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Judi Lynn

(159,808 posts)
Mon Feb 11, 2013, 02:22 PM Feb 2013

How Do You Defeat a Dictator When He Gets to Write the Rules?

How Do You Defeat a Dictator When He Gets to Write the Rules?
By Larry Ladutke
February 11, 2013 at 12:48 PM

I didn’t think it was possible. As a student at Rutgers in 1988, I sarcastically asked my friends, “Who do you think is going to win the referendum in Chile? Pinochet or Pinochet?”

Following his bloody overthrow of the democratically elected Allende Government in 1973, Pinochet murdered thousands of dissidents and outlawed opposition parties. Like many dictators, he legitimated his rule by holding a plebiscite on a “constitution” that gave him unchecked power in 1980. He was able to do so, of course, because the climate of fear and impunity guaranteed his victory.

Facing growing international pressure to step down, General Pinochet tried to pull this same trick again in 1988, by offering a pseudo-election in which Chileans could vote to either let Pinochet remain in office for another eight years or hold a presidential election the following year. Given that he was writing the rules again, how could human rights activists and other opposition groups possibly win? It seemed hopeless.

More:
http://blog.amnestyusa.org/uncategorized/how-do-you-defeat-a-dictator-when-he-gets-to-write-the-rules/

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leveymg

(36,418 posts)
1. Pinochet's business model wasn't working out - the Bush Admin. decided to pull the plug on El Jefe.
Mon Feb 11, 2013, 02:30 PM
Feb 2013

It really comes down to that.

"I pushed them out the cabin door, like this, Maggie"

leveymg

(36,418 posts)
3. The business class get golden parachutes. The rest, eh, as Augusto shows us, they get a lesson in
Mon Feb 11, 2013, 03:51 PM
Feb 2013

unrestrained gravity and new uses for kitchen appliances.





Peace Patriot

(24,010 posts)
4. You left me breathless for the next paragraph...
Tue Feb 12, 2013, 01:57 PM
Feb 2013
"...how could human rights activists and other opposition groups possibly win? It seemed hopeless.

"But it wasn’t! No!, an Oscar-nominated film, tells the story of the brave and creative Chileans who helped their fellow citizens stand up and say, “NO!” to repression. This movie opens in New York and Los Angeles on February 15. You can find a list of theatres and dates for other cities by clicking here. (LINKS)"

http://blog.amnestyusa.org/uncategorized/how-do-you-defeat-a-dictator-when-he-gets-to-write-the-rules/

Creative and courageous political activism!

Latin America has provided us with many examples of how to bring about progressive change in what seemed to be hopeless circumstances. Chile is arguably the first of a series of truly remarkable transformations, that have turned South America, in particular, into a democracy hotbed. I tend to think that election reform comes first, THEN democratic policy in other areas (economic, for instance).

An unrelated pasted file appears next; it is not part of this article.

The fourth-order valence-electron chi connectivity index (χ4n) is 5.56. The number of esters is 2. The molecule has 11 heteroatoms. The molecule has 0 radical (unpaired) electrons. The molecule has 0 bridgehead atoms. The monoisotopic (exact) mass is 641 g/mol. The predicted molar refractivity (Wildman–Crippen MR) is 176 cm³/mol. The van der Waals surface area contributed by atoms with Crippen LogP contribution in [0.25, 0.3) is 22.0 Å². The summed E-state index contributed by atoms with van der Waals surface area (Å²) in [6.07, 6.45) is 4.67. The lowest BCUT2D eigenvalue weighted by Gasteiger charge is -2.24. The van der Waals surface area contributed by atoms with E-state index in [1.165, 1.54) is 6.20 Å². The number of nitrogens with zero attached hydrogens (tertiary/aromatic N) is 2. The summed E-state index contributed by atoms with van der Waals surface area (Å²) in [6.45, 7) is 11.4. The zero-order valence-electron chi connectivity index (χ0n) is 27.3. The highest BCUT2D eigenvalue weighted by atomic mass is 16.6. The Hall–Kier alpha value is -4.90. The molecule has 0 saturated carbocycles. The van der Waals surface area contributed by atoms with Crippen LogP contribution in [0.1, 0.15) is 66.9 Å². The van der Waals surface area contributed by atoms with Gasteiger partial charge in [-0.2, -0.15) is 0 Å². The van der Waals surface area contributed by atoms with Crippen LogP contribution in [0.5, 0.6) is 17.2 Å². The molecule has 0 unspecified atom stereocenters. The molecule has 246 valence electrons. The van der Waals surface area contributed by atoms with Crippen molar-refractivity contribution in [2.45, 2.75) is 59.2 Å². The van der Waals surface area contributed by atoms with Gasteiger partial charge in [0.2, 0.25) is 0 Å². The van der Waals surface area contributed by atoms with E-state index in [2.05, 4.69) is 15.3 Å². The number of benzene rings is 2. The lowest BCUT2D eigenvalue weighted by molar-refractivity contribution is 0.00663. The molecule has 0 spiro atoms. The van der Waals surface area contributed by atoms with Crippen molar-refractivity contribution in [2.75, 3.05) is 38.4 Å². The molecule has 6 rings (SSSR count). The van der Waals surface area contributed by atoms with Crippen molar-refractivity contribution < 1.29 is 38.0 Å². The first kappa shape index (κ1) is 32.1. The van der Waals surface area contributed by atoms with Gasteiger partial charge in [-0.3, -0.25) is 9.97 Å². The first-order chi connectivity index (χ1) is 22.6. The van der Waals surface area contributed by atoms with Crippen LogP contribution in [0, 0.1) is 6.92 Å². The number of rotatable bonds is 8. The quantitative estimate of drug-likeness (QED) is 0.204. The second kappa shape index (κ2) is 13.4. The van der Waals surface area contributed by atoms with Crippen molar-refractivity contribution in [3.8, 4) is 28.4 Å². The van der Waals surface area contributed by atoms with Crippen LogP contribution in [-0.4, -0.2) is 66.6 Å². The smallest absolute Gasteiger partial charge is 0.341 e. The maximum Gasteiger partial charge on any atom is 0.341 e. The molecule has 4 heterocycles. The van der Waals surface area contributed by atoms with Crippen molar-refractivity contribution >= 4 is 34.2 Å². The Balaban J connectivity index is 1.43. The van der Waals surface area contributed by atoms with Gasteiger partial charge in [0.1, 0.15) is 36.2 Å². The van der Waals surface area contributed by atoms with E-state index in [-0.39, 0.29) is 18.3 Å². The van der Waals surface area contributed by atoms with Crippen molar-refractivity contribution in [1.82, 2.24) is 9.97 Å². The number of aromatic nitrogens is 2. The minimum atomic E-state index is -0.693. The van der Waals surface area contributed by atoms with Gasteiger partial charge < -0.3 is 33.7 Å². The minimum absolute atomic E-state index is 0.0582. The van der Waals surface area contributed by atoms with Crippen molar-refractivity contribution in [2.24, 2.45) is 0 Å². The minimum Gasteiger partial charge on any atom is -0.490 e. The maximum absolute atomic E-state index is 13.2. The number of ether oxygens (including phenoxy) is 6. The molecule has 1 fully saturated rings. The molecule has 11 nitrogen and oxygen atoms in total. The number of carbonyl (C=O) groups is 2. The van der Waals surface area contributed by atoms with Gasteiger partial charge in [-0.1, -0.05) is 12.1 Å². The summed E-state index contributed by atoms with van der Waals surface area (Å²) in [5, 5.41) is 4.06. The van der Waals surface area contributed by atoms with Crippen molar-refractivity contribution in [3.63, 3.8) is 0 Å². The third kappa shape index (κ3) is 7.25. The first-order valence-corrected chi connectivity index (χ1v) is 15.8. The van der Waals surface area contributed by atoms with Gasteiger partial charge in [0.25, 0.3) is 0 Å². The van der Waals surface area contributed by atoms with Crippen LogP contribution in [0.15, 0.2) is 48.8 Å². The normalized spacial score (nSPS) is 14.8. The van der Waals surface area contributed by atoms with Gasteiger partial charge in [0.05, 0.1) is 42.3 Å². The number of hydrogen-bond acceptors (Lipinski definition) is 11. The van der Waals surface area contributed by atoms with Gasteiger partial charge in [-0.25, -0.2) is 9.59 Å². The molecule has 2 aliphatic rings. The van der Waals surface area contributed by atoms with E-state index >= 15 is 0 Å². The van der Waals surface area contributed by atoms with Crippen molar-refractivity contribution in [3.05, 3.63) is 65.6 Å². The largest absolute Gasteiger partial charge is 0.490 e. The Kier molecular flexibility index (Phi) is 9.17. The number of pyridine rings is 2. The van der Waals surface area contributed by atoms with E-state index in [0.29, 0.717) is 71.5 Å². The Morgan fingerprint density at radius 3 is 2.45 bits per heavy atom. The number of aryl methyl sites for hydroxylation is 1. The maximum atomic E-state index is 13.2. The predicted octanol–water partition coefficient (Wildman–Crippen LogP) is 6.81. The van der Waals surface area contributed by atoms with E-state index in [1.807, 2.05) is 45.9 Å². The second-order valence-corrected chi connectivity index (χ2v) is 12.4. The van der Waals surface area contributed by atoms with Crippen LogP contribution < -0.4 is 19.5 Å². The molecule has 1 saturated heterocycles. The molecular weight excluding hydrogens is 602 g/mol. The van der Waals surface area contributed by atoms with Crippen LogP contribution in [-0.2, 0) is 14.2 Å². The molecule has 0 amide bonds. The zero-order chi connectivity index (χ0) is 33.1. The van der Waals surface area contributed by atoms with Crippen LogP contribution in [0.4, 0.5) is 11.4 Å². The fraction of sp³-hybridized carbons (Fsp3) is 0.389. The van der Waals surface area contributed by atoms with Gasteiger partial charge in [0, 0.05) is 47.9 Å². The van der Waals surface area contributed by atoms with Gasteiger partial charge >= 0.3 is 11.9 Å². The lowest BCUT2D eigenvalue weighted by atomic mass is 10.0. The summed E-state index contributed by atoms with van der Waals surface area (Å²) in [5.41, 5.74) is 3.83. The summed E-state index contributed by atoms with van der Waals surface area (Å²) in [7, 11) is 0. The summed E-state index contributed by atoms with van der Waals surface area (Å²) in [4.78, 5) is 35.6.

I don't know the story of election reform in Chile--and I hope that "No!" (the documentary referred to, in the article) provides details about this. I look forward to seeing it. Election reform must have been critically important to Chileans throwing Pinochet out.

I do know that election reform has been key to the establishment of truly representative government in other countries, such as Venezuela, and that the Carter Center has been very active in helping to set up, and to monitor, fair and transparent election systems, in Venezuela and other LatAm countries. It is one of the most energetic groups. (The OAS and the EU also have had good election monitoring groups working in Latin America, though the OAS blessing on the Lopez-Obrador vs. Calderon election in Mexico, a few years ago, was questionable, and the U.S. has certainly done its best to undermine the integrity of the OAS election group.)

But the most important element are the citizens and voters themselves, in individual countries, who have done the hard civic work of setting up honest vote counts and good election systems. They are the unsung heroes of the democratization of Latin America.

I wonder how Chile's democracy could have produced its current rightwing--and very unpopular (25% approval rating, last I saw)--president, Sebastián Piñera. Probably it is a story such as our own, of the corruption of democracy by the corporate rulers. It certainly seems to be true that democracy (I mean, real democracy) has to be re-won by every generation. I hope that "No!' helps to inspire the current generation in Chile to re-win theirs. It is not an easy thing to do, once transglobal corporations have their claws into a country, in conspiracy with the local fascist elite.

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